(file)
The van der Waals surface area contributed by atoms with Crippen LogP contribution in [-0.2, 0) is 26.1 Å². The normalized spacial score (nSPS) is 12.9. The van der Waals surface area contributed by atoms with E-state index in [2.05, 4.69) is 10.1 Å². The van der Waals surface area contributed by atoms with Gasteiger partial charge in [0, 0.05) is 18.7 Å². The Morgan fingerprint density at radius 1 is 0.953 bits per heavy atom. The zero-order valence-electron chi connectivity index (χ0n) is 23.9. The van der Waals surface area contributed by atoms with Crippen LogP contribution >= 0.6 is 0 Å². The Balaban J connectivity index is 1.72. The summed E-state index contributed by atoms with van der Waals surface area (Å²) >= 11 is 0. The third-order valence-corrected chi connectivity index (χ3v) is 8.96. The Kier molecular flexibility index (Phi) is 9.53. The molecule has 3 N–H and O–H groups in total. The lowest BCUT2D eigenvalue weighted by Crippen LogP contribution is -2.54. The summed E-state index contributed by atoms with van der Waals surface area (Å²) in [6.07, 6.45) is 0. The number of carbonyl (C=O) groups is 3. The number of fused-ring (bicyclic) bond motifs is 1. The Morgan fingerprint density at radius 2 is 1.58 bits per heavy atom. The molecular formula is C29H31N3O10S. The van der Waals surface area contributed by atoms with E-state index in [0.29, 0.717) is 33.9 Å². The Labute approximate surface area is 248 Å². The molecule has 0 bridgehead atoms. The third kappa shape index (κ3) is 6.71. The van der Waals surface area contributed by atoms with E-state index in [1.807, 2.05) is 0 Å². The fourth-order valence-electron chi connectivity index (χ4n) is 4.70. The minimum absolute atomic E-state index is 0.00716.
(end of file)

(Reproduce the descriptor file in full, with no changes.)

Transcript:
The van der Waals surface area contributed by atoms with Crippen LogP contribution in [-0.2, 0) is 26.1 Å². The normalized spacial score (nSPS) is 12.9. The van der Waals surface area contributed by atoms with E-state index in [2.05, 4.69) is 10.1 Å². The van der Waals surface area contributed by atoms with Gasteiger partial charge in [0, 0.05) is 18.7 Å². The Morgan fingerprint density at radius 1 is 0.953 bits per heavy atom. The zero-order valence-electron chi connectivity index (χ0n) is 23.9. The van der Waals surface area contributed by atoms with Crippen LogP contribution >= 0.6 is 0 Å². The Balaban J connectivity index is 1.72. The summed E-state index contributed by atoms with van der Waals surface area (Å²) >= 11 is 0. The third-order valence-corrected chi connectivity index (χ3v) is 8.96. The Kier molecular flexibility index (Phi) is 9.53. The molecule has 3 N–H and O–H groups in total. The lowest BCUT2D eigenvalue weighted by Crippen LogP contribution is -2.54. The summed E-state index contributed by atoms with van der Waals surface area (Å²) in [6.07, 6.45) is 0. The number of carbonyl (C=O) groups is 3. The number of fused-ring (bicyclic) bond motifs is 1. The Morgan fingerprint density at radius 2 is 1.58 bits per heavy atom. The molecular formula is C29H31N3O10S. The van der Waals surface area contributed by atoms with E-state index in [0.29, 0.717) is 33.9 Å². The Labute approximate surface area is 248 Å². The molecule has 0 bridgehead atoms. The third kappa shape index (κ3) is 6.71. The van der Waals surface area contributed by atoms with E-state index in [1.807, 2.05) is 0 Å². The fourth-order valence-electron chi connectivity index (χ4n) is 4.70. The minimum absolute atomic E-state index is 0.00716.